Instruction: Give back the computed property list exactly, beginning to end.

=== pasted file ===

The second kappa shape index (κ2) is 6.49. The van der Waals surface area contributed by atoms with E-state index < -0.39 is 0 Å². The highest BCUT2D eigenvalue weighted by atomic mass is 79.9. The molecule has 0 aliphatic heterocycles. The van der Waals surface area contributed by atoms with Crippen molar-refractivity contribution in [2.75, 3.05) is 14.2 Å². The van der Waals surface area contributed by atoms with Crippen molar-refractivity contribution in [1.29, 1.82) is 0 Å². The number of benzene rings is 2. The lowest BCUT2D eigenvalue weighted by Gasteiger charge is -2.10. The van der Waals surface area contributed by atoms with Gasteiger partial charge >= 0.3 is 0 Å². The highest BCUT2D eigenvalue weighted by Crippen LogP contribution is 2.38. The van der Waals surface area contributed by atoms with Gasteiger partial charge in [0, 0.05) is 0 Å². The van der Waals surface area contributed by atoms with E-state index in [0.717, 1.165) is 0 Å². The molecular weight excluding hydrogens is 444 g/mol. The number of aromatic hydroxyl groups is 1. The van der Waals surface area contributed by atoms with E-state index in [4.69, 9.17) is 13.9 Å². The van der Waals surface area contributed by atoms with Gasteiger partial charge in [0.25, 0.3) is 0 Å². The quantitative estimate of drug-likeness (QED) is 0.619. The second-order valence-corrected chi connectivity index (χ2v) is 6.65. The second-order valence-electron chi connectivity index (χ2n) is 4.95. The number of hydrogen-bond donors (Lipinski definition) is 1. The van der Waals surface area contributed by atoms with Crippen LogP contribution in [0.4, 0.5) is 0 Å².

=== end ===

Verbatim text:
The second kappa shape index (κ2) is 6.49. The van der Waals surface area contributed by atoms with E-state index < -0.39 is 0 Å². The highest BCUT2D eigenvalue weighted by atomic mass is 79.9. The molecule has 0 aliphatic heterocycles. The van der Waals surface area contributed by atoms with Crippen molar-refractivity contribution in [2.75, 3.05) is 14.2 Å². The van der Waals surface area contributed by atoms with Crippen molar-refractivity contribution in [1.29, 1.82) is 0 Å². The number of benzene rings is 2. The lowest BCUT2D eigenvalue weighted by Gasteiger charge is -2.10. The van der Waals surface area contributed by atoms with Gasteiger partial charge >= 0.3 is 0 Å². The highest BCUT2D eigenvalue weighted by Crippen LogP contribution is 2.38. The van der Waals surface area contributed by atoms with Gasteiger partial charge in [0, 0.05) is 0 Å². The van der Waals surface area contributed by atoms with E-state index in [0.717, 1.165) is 0 Å². The molecular weight excluding hydrogens is 444 g/mol. The number of aromatic hydroxyl groups is 1. The van der Waals surface area contributed by atoms with E-state index in [4.69, 9.17) is 13.9 Å². The van der Waals surface area contributed by atoms with Gasteiger partial charge in [0.25, 0.3) is 0 Å². The quantitative estimate of drug-likeness (QED) is 0.619. The second-order valence-corrected chi connectivity index (χ2v) is 6.65. The second-order valence-electron chi connectivity index (χ2n) is 4.95. The number of hydrogen-bond donors (Lipinski definition) is 1. The van der Waals surface area contributed by atoms with Crippen LogP contribution in [0.4, 0.5) is 0 Å².